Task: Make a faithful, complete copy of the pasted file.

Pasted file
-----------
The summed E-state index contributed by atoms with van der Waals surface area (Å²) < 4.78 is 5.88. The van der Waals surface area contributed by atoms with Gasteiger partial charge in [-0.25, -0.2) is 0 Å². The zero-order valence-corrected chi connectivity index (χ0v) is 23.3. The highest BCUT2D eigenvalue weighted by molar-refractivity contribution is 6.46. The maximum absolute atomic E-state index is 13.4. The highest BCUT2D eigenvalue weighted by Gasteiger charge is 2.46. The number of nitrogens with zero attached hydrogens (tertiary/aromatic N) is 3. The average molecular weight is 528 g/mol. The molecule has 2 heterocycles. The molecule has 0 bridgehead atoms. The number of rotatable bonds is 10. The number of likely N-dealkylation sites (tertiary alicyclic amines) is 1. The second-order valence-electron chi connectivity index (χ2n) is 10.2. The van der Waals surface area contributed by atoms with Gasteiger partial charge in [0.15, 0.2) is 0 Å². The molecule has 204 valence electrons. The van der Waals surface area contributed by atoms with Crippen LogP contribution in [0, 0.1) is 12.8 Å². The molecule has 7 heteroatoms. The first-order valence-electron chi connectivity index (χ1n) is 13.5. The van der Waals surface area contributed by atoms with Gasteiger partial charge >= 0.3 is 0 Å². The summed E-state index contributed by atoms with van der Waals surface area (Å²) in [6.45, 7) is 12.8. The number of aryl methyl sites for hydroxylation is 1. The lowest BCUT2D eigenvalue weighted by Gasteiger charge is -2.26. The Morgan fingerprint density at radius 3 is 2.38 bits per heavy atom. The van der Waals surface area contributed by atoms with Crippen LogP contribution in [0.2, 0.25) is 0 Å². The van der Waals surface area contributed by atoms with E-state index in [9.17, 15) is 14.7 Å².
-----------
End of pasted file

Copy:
The summed E-state index contributed by atoms with van der Waals surface area (Å²) < 4.78 is 5.88. The van der Waals surface area contributed by atoms with Gasteiger partial charge in [-0.25, -0.2) is 0 Å². The zero-order valence-corrected chi connectivity index (χ0v) is 23.3. The highest BCUT2D eigenvalue weighted by molar-refractivity contribution is 6.46. The maximum absolute atomic E-state index is 13.4. The highest BCUT2D eigenvalue weighted by Gasteiger charge is 2.46. The number of nitrogens with zero attached hydrogens (tertiary/aromatic N) is 3. The average molecular weight is 528 g/mol. The molecule has 2 heterocycles. The molecule has 0 bridgehead atoms. The number of rotatable bonds is 10. The number of likely N-dealkylation sites (tertiary alicyclic amines) is 1. The second-order valence-electron chi connectivity index (χ2n) is 10.2. The van der Waals surface area contributed by atoms with Gasteiger partial charge in [0.15, 0.2) is 0 Å². The molecule has 204 valence electrons. The van der Waals surface area contributed by atoms with Crippen LogP contribution in [0, 0.1) is 12.8 Å². The molecule has 7 heteroatoms. The first-order valence-electron chi connectivity index (χ1n) is 13.5. The van der Waals surface area contributed by atoms with Gasteiger partial charge >= 0.3 is 0 Å². The summed E-state index contributed by atoms with van der Waals surface area (Å²) in [6.45, 7) is 12.8. The number of aryl methyl sites for hydroxylation is 1. The lowest BCUT2D eigenvalue weighted by Gasteiger charge is -2.26. The Morgan fingerprint density at radius 3 is 2.38 bits per heavy atom. The van der Waals surface area contributed by atoms with Crippen LogP contribution in [0.2, 0.25) is 0 Å². The van der Waals surface area contributed by atoms with E-state index in [9.17, 15) is 14.7 Å².